It’s partly a snapshot of a political movement (Greenpeace); partly a real-life thriller (what happens when Greenpeace activists are arrested during a direct action); and partly a prison soap opera (they’re arrested in Russia… yikes).
This could have been a turgid read, but where Ben Stewart succeeds is by zeroing in on the individual stories, and teasing out not only the fearfulness of the situation but also the ridiculousness.
I’ll admit that, when I first heard about The Emotion Thesaurus, I reacted against the whole concept. It’s a reference book full of ‘beats’ of action (he bit his lip! he ripped at his hair!), which you can insert into your fiction to show the reader how a character is feeling, rather than telling them.
But… but… (I spluttered, rending my garments to show I was aggravated…) your beats should come organically! You should know your characters so well that their actions come to you automatically! You should strive for originality in your writing, not all this lip-biting/hair-ripping!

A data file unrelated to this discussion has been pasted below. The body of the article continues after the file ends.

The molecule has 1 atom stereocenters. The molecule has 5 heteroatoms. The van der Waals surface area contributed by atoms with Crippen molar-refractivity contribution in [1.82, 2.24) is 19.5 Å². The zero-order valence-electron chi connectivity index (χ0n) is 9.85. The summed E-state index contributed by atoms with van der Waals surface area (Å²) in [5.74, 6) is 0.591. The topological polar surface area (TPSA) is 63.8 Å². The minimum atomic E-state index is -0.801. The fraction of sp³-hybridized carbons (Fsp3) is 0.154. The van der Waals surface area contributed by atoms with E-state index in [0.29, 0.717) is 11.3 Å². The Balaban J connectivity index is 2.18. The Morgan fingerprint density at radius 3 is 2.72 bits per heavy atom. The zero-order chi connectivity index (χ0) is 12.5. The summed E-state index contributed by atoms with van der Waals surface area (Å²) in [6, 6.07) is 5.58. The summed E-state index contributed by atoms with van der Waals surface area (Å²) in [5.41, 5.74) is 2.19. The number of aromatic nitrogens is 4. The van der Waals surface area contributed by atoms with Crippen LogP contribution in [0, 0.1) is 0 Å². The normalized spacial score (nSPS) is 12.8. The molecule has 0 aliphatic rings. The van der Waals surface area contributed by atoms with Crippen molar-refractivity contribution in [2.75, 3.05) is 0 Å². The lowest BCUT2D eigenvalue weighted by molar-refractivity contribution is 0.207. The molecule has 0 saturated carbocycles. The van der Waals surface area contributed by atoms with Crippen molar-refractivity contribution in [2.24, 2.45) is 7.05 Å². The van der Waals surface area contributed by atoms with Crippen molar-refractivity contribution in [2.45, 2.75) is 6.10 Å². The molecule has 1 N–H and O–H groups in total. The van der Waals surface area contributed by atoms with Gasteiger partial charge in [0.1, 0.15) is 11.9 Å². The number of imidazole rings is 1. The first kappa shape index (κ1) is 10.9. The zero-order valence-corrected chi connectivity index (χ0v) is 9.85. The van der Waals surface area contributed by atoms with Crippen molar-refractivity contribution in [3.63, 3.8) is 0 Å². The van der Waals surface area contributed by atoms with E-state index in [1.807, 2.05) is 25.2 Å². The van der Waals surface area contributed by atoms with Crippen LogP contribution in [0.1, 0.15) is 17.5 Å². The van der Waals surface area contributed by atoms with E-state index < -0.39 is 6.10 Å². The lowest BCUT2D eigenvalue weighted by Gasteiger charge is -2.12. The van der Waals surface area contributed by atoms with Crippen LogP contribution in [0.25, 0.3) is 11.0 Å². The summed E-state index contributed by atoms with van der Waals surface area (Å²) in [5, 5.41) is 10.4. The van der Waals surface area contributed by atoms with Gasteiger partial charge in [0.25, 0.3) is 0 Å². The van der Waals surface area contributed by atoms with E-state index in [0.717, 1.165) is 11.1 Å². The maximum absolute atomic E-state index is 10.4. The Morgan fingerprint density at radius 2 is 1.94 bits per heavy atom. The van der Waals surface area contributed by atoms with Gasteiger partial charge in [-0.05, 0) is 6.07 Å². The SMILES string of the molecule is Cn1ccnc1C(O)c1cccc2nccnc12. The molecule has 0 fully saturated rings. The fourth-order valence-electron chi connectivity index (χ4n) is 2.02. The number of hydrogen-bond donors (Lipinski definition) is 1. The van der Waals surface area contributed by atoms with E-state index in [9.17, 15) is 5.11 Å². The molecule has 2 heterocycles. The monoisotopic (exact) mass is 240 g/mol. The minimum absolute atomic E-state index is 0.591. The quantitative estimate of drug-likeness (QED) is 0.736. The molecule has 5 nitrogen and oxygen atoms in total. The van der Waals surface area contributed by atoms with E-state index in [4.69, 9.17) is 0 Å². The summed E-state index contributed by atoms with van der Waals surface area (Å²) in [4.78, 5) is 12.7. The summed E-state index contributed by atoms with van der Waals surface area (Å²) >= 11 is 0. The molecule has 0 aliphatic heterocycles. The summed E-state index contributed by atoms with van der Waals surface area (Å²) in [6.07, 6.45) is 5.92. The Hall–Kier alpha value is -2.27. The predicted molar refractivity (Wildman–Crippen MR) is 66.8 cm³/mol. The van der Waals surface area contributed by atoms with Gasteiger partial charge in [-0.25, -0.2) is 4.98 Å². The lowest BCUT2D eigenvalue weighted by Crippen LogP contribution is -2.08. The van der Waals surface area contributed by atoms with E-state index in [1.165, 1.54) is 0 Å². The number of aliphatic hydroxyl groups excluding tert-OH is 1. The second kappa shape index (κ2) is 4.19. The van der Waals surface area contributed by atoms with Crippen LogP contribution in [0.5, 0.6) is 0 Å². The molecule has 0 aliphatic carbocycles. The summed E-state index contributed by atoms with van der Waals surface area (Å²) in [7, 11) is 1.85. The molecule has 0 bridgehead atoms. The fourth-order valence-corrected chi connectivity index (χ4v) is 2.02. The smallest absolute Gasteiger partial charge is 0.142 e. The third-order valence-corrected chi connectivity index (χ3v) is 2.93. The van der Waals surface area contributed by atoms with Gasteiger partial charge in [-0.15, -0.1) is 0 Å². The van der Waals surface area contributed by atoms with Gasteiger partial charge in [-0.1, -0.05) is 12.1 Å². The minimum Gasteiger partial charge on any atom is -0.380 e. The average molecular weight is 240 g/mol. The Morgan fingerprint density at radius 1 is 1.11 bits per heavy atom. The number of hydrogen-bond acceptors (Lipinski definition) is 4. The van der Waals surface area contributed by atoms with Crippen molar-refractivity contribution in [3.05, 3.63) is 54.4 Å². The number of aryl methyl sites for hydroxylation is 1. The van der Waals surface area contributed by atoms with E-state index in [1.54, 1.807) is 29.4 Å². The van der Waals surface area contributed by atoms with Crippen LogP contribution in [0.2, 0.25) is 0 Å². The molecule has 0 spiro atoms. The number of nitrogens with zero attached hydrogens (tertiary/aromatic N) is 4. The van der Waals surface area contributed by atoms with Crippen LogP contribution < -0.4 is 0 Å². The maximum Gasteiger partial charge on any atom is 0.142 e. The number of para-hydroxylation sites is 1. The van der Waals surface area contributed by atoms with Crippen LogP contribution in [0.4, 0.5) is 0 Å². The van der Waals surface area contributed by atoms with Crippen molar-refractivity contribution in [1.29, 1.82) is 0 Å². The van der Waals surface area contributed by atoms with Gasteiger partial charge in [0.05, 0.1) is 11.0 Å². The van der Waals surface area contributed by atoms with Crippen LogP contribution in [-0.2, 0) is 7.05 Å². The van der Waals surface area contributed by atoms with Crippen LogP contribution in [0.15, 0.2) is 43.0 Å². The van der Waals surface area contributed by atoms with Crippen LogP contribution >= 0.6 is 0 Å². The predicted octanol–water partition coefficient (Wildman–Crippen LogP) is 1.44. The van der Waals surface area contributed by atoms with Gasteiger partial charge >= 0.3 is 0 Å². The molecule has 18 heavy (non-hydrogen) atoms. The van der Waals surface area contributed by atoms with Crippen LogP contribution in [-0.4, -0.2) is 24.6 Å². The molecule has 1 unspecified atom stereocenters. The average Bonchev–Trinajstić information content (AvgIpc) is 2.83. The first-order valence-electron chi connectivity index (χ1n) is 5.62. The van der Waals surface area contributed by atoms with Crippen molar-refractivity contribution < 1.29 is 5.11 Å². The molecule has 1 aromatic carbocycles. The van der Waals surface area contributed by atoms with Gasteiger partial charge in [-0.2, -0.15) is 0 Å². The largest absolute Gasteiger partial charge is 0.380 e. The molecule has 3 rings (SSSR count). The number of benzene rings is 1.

Of course, that’s the ideal and therefore not real life. In real life, you’re editing something and you’ve read it so many times that you basically want to die and goddammit you just can’t think of a way to convey to the reader that the character is angry (short of dropping in “he said angrily” — oh sweet sweet adverbs!). In that situation, The Emotion Thesaurus feels like it was sent from heaven. *angels singing*
In the few weeks since I purchased this book, it’s become close to invaluable to me. I do wish some of the suggested beats were less clichéd. You can find yourself in the situation of swapping out a tacky adverb and replacing it with a tacky cliché, which is hardly a step up. Nonetheless, in a pinch, it’s great (she said, biting her lip).